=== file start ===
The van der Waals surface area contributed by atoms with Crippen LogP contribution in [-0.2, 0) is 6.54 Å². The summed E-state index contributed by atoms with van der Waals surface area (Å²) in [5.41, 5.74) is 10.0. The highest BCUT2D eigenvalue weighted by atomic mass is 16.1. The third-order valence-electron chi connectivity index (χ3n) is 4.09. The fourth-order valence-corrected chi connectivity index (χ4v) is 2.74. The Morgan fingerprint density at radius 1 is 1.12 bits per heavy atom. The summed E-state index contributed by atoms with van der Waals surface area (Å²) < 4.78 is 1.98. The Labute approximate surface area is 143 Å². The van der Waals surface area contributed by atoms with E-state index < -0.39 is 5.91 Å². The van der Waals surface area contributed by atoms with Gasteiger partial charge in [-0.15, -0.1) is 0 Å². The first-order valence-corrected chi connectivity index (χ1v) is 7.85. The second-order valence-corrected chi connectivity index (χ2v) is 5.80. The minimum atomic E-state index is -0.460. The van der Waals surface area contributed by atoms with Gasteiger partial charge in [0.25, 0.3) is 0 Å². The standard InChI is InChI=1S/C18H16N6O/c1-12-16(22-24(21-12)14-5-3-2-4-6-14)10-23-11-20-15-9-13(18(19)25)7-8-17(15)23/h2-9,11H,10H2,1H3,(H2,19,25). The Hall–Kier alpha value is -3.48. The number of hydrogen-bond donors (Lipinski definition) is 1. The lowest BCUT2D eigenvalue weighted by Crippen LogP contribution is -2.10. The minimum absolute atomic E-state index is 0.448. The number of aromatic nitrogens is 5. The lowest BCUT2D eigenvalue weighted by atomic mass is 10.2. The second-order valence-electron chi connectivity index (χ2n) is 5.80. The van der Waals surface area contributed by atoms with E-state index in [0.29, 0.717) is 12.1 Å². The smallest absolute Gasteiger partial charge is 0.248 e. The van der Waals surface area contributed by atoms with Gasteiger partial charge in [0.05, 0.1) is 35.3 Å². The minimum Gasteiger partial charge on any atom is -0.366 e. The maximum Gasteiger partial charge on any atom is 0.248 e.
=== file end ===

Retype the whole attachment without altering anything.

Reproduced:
The van der Waals surface area contributed by atoms with Crippen LogP contribution in [-0.2, 0) is 6.54 Å². The summed E-state index contributed by atoms with van der Waals surface area (Å²) in [5.41, 5.74) is 10.0. The highest BCUT2D eigenvalue weighted by atomic mass is 16.1. The third-order valence-electron chi connectivity index (χ3n) is 4.09. The fourth-order valence-corrected chi connectivity index (χ4v) is 2.74. The Morgan fingerprint density at radius 1 is 1.12 bits per heavy atom. The summed E-state index contributed by atoms with van der Waals surface area (Å²) < 4.78 is 1.98. The Labute approximate surface area is 143 Å². The van der Waals surface area contributed by atoms with E-state index < -0.39 is 5.91 Å². The van der Waals surface area contributed by atoms with Gasteiger partial charge in [-0.15, -0.1) is 0 Å². The first-order valence-corrected chi connectivity index (χ1v) is 7.85. The second-order valence-corrected chi connectivity index (χ2v) is 5.80. The minimum atomic E-state index is -0.460. The van der Waals surface area contributed by atoms with Gasteiger partial charge in [0.25, 0.3) is 0 Å². The standard InChI is InChI=1S/C18H16N6O/c1-12-16(22-24(21-12)14-5-3-2-4-6-14)10-23-11-20-15-9-13(18(19)25)7-8-17(15)23/h2-9,11H,10H2,1H3,(H2,19,25). The Hall–Kier alpha value is -3.48. The number of hydrogen-bond donors (Lipinski definition) is 1. The lowest BCUT2D eigenvalue weighted by Crippen LogP contribution is -2.10. The minimum absolute atomic E-state index is 0.448. The number of aromatic nitrogens is 5. The lowest BCUT2D eigenvalue weighted by atomic mass is 10.2. The second-order valence-electron chi connectivity index (χ2n) is 5.80. The van der Waals surface area contributed by atoms with E-state index in [0.29, 0.717) is 12.1 Å². The smallest absolute Gasteiger partial charge is 0.248 e. The van der Waals surface area contributed by atoms with Gasteiger partial charge in [0.05, 0.1) is 35.3 Å². The minimum Gasteiger partial charge on any atom is -0.366 e. The maximum Gasteiger partial charge on any atom is 0.248 e.